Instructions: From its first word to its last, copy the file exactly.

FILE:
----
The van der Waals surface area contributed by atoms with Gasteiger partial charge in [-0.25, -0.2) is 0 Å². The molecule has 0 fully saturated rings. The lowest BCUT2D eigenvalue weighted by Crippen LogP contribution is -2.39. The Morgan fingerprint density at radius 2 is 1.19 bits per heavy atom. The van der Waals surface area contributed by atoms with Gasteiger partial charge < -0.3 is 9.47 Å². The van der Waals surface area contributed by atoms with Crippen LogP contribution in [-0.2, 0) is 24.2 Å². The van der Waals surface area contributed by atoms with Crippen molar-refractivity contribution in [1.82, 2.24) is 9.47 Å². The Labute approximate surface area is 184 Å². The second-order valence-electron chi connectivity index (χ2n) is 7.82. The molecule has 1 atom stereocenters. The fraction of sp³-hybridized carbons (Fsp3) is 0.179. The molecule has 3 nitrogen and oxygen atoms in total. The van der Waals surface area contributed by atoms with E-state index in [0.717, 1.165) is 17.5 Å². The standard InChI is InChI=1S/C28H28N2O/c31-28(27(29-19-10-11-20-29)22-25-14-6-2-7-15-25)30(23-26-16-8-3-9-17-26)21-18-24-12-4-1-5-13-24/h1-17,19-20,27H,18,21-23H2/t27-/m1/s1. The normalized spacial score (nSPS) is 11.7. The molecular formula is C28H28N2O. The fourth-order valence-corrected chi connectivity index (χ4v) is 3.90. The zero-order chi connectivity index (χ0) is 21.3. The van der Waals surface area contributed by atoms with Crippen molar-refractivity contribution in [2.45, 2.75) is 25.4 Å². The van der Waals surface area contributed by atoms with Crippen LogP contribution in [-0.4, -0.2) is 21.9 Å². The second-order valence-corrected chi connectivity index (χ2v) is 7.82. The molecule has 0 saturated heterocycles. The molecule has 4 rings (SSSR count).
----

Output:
The van der Waals surface area contributed by atoms with Gasteiger partial charge in [-0.25, -0.2) is 0 Å². The molecule has 0 fully saturated rings. The lowest BCUT2D eigenvalue weighted by Crippen LogP contribution is -2.39. The Morgan fingerprint density at radius 2 is 1.19 bits per heavy atom. The van der Waals surface area contributed by atoms with Gasteiger partial charge < -0.3 is 9.47 Å². The van der Waals surface area contributed by atoms with Crippen LogP contribution in [-0.2, 0) is 24.2 Å². The van der Waals surface area contributed by atoms with Crippen molar-refractivity contribution in [1.82, 2.24) is 9.47 Å². The Labute approximate surface area is 184 Å². The second-order valence-electron chi connectivity index (χ2n) is 7.82. The molecule has 1 atom stereocenters. The fraction of sp³-hybridized carbons (Fsp3) is 0.179. The molecule has 3 nitrogen and oxygen atoms in total. The van der Waals surface area contributed by atoms with E-state index in [0.717, 1.165) is 17.5 Å². The standard InChI is InChI=1S/C28H28N2O/c31-28(27(29-19-10-11-20-29)22-25-14-6-2-7-15-25)30(23-26-16-8-3-9-17-26)21-18-24-12-4-1-5-13-24/h1-17,19-20,27H,18,21-23H2/t27-/m1/s1. The normalized spacial score (nSPS) is 11.7. The molecular formula is C28H28N2O. The fourth-order valence-corrected chi connectivity index (χ4v) is 3.90. The zero-order chi connectivity index (χ0) is 21.3. The van der Waals surface area contributed by atoms with Crippen molar-refractivity contribution in [2.45, 2.75) is 25.4 Å². The van der Waals surface area contributed by atoms with Crippen LogP contribution in [-0.4, -0.2) is 21.9 Å². The second-order valence-corrected chi connectivity index (χ2v) is 7.82. The molecule has 0 saturated heterocycles. The molecule has 4 rings (SSSR count).